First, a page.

Document Detail

Spider silk reduces insect herbivory.
MedLine Citation:
PMID:  23193048     Owner:  NLM     Status:  MEDLINE    
The role of predators in food webs extends beyond their ability to kill and consume prey. Such trait-mediated effects occur when signals of the predator influence the behaviour of other animals. Because all spiders are silk-producing carnivores, we hypothesized that silk alone would signal other arthropods and enhance non-lethal effects of spiders. We quantified the herbivory inflicted by two beetle species on green bean plants (Phaseolus vulgaris) in the presence of silkworm silk and spider silk along with no silk controls. Single leaflets were treated and enclosed with herbivores in the laboratory and field. Another set of leaflets were treated and left to experience natural herbivory in the field. Entire plants in the field were treated with silk and enclosed with herbivores or left exposed to herbivory. In all cases, the lowest levels of herbivory occurred with spider silk treatments and, in general, silkworm silk produced intermediate levels of leaf damage. These results suggest that silk may be a mechanism for the trait-mediated impacts of spiders and that it might contribute to integrated pest management programmes.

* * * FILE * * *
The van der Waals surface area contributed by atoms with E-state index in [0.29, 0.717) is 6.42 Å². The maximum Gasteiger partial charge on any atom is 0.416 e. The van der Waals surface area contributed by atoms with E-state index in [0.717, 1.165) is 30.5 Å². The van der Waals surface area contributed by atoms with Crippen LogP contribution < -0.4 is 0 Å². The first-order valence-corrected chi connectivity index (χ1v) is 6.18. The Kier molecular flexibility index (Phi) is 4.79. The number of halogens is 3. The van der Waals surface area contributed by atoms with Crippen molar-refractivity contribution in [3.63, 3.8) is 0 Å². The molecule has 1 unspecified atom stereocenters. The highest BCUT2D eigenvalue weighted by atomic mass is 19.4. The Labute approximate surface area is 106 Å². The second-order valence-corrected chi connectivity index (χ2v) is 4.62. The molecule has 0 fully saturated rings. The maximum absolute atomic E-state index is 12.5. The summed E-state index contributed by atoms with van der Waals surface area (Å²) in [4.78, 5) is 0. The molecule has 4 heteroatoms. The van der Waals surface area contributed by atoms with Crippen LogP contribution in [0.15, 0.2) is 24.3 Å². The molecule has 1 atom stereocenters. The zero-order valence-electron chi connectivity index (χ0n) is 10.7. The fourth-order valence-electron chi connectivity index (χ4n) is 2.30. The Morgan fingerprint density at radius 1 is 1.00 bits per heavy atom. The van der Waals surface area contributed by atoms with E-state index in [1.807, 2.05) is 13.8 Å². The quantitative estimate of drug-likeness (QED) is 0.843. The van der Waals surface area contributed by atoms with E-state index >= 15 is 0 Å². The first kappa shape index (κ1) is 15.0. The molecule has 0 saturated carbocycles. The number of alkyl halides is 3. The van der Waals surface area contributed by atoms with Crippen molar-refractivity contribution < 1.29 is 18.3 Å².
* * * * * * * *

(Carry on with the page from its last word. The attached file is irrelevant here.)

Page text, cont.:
Ann L Rypstra; Christopher M Buddle
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Publication Detail:
Type:  Journal Article; Research Support, Non-U.S. Gov't; Research Support, U.S. Gov't, Non-P.H.S.    
Journal Detail:
Title:  Biology letters     Volume:  9     ISSN:  1744-957X     ISO Abbreviation:  Biol. Lett.     Publication Date:  2013 Feb 
Date Detail:
Created Date:  2012-11-29     Completed Date:  2013-05-09     Revised Date:  2014-02-25    
Medline Journal Info:
Nlm Unique ID:  101247722     Medline TA:  Biol Lett     Country:  England    
Other Details:
Languages:  eng     Pagination:  20120948     Citation Subset:  IM    
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MeSH Terms
Beetles / physiology*
Silk / chemistry*
Species Specificity
Reg. No./Substance:

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